Calling them menstruators is just like changing other biased language. It helps us tell the truth about our lives, and challenge both gender essentialism and biological determinism. It reminds us that our bodies do not determine our identities, and that we are so much more than merely bodies. Some of us are people who happen to menstruate, some of the time. Using menstruators instead of women also helps make vital health information available to everyone who needs it—not just women.

In Washington, the state where I live, the legislature just unanimously approved a bill that is the fifth and final installment of a multi-year effort to replace male-dominated language from the state code with gender-neutral language. Under the new code, penmanship will become handwriting, freshmen will be first-year students and watchmen will become security guards.

But they still cannot find a gender-neutral term for manhole cover. In a world where we can find a gender-neutral name for men who menstruate, they’re just not trying hard enough.

Cross-posted at Ms. Magazine Blog, February 11, 2013

Zack at 16

August 30th, 2009 by Chris Bobel

I have been infected by this viral video and I think I feel a little sick.

I cannot deny that advertising giant Leo Burnett’s campaign for client Procter & Gamble isn’t darn clever and at times touching (for those who aren’t yet convinced that “Zack at 16” is advertising, see the list of P&G wins at this year’s Cannes Lions ADVERTISING festival–or take a look at the insultingly transparent product plugs peppering the comments).

But unlike others who may find this particular sex switcheroo a fabulous vehicle for generating sensitivity to girls and women and their periods, I find it, well, the same- old -same -old —capitulating to gender stereotypes to move product.

And this time, there’s the added twist of the (albeit, likely unintentional) trivialization of very real people whose bodies don’t align with their gender identity. You know, some people really DO have to sneak into that “other” bathroom to do their business. Some people ARE forced to keep the realities of their genitalia private or risk unwelcome medical intervention, ridicule or worse.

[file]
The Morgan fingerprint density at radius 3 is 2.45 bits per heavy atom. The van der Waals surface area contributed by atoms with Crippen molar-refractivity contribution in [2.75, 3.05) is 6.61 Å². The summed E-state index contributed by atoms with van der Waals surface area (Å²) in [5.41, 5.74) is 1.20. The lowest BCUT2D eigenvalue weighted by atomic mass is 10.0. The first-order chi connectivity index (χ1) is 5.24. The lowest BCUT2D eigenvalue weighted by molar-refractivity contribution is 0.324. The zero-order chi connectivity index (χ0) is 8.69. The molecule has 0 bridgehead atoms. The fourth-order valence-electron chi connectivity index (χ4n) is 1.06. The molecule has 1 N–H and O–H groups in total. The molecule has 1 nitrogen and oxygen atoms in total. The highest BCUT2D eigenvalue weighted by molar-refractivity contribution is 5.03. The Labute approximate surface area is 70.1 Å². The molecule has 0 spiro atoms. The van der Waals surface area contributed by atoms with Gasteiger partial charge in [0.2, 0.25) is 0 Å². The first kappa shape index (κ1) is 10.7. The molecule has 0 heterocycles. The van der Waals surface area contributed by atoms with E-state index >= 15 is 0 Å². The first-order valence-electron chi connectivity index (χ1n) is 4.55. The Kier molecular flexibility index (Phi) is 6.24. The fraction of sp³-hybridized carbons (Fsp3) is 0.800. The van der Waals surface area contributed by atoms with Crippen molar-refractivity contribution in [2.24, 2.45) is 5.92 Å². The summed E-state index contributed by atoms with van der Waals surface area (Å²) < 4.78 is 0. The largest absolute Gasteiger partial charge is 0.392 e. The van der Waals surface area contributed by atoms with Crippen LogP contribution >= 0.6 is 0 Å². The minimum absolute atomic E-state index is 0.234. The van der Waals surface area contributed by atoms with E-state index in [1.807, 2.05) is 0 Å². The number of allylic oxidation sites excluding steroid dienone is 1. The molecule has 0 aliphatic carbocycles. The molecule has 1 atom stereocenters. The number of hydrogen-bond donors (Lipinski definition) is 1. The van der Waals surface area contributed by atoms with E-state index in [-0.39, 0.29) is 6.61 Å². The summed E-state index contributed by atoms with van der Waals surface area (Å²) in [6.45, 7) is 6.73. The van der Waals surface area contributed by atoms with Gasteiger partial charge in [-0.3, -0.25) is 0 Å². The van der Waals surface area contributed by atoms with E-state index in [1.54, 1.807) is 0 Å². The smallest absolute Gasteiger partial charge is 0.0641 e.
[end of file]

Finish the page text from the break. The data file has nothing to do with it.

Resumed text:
As Zack settles into his body with the “girl thingie” (his words, surely not mine), he savors girl time with his sister (read: they bake brownies and watch a chickflick), distractedly eats yogurt for breakfast and “snaps” at his best friend, who is painted, of course, as a thoughtless oaf and bully (read: your average 16 year-old guy).

Life is hard for Zack, well, until he crosses the Rubicon (er, the hallway between the boys and girls restrooms) and extracts a (gasp! can it be?) a Tampax-brand tampon. As he settles back into his French class (don’t all girls just love to study French?), the expression on his face is contentment and then, we benefit from his thoughts on (periodically irritable & antisocial) women—who “seem to be doing alright” in spite of their messy, crampy bodies.

Gee, thanks Tampax.

In Zack’s world of cute tie-clad and plaid-skirted teens, his little secret of “girl parts” that bleed is little more than P&G’s newest attempt to hang onto their market share (after all, with all those teens who are dosing up to eliminate their periods altogether, they are wise to step it up). This is advertising–slick advertising– and it does not, contrary to the impressions I’ve heard lately, demonstrate an emerging sensitivity toward women and girls. In fact, Zack’s story simply relies on tired old gendered tropes.

Maybe I don’t feel sick, actually; maybe I just feel tired.

Zack at 16: The Film